All Your Printing Needs and More
I was thrilled to see Scene's feature story about Jakprints owners Dameon Guess and Jacob Edwards ["You Don't Know Jak," June 23, 2010]. From the moment I met them (for my 5,000 business cards) I knew I was meeting people who were different — destined to succeed. Not only did I know then that they would be successful (it was their "vibe"); I knew that they were two decent and hardworking guys. I enjoyed just being around them.
Years later, when our paths crossed again at a chamber of commerce, and I toured their plant on Carnegie, I couldn't have been happier for them. The whole scene — the cool digs, the energy of hard work and creativity, and the dedication to being "green" — it was that same vibe I encountered when I first met them in their tiny space on Lost Nation Road. Bravo, Jakprints...well-deserved kudos. And the best is yet to come, I am sure of that.
What You Can't Learn in Art School
As a teacher of college art, this article makes me again doubt what I teach to my students. I too make people draw "apples and sandals." I think much needs to be rethought to keep people interested and show the applicability of art to people's lives.
Kansas City, MO
Victims of a Downsizing Bishop
I am sickened by the heartless behavior of Bishop Lennon since his arrival from Boston ["Gone, Not Forgotten," June 2, 2010]. He has targeted the very institutions that maintained a sense of community in this city. I am afraid that many of the apologists for Lennon are suburban residents who long ago abandoned the city and have lost the sense of community that was maintained within these targeted parishes. Consequently, many may wonder what all the fuss is about. These inner-city churches offered a rich community life, transcended geographical constraints on community — many drove in from distant suburbs — and offered a living faith community that did not simply consist of rushing to a half-hour mass and trying to sit in the back as anonymously as possible. It's sad that the actions of such a business-oriented bishop can so quickly destroy what was painstakingly built by our ancestors over many years.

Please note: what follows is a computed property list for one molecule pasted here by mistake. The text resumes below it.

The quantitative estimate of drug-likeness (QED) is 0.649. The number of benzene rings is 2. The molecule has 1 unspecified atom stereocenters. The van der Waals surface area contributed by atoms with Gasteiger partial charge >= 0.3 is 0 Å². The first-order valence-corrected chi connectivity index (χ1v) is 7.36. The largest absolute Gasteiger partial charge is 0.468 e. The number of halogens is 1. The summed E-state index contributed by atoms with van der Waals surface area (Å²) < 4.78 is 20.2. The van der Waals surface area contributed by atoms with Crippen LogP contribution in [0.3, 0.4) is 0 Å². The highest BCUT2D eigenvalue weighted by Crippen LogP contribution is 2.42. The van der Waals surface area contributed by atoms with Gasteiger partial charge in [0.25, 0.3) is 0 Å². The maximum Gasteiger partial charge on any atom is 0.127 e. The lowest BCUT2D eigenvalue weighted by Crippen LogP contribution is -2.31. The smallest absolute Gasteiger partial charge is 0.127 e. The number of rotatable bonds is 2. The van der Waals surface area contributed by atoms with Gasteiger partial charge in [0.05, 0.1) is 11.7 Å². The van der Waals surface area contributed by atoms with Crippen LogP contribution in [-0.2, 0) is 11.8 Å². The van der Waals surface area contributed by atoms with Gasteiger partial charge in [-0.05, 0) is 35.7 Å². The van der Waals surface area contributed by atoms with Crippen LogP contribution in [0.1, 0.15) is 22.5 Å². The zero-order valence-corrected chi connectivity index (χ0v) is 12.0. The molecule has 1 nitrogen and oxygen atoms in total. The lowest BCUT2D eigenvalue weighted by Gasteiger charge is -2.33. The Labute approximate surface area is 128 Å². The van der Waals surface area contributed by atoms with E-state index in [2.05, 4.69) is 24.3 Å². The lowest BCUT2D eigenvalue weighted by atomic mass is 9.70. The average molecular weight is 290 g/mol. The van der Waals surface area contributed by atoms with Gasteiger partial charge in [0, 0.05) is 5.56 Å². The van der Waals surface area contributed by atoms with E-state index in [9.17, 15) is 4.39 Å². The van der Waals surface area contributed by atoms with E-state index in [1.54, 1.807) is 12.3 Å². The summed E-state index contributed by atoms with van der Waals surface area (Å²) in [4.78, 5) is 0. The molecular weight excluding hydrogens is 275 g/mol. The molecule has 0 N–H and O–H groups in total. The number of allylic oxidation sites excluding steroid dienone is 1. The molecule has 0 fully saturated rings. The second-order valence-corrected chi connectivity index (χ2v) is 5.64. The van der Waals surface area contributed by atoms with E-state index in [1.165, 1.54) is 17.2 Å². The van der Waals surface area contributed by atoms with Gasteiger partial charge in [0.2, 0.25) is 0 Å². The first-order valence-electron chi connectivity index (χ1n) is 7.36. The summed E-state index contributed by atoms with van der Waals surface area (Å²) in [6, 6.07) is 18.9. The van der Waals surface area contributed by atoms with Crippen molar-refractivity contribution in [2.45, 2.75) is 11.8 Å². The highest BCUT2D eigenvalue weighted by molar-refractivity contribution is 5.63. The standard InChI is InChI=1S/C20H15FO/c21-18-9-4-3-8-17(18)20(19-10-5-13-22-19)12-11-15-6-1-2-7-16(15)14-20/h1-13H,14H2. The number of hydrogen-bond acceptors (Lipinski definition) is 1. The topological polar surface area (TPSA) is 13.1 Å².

Perhaps even more troubling: The word "downsizing" has been applied to this process as if it were a natural law and therefore inevitable. The American people have been trained to believe this in other areas of life — the workplace, most notably — and behave as if there is nothing that we can or should do.
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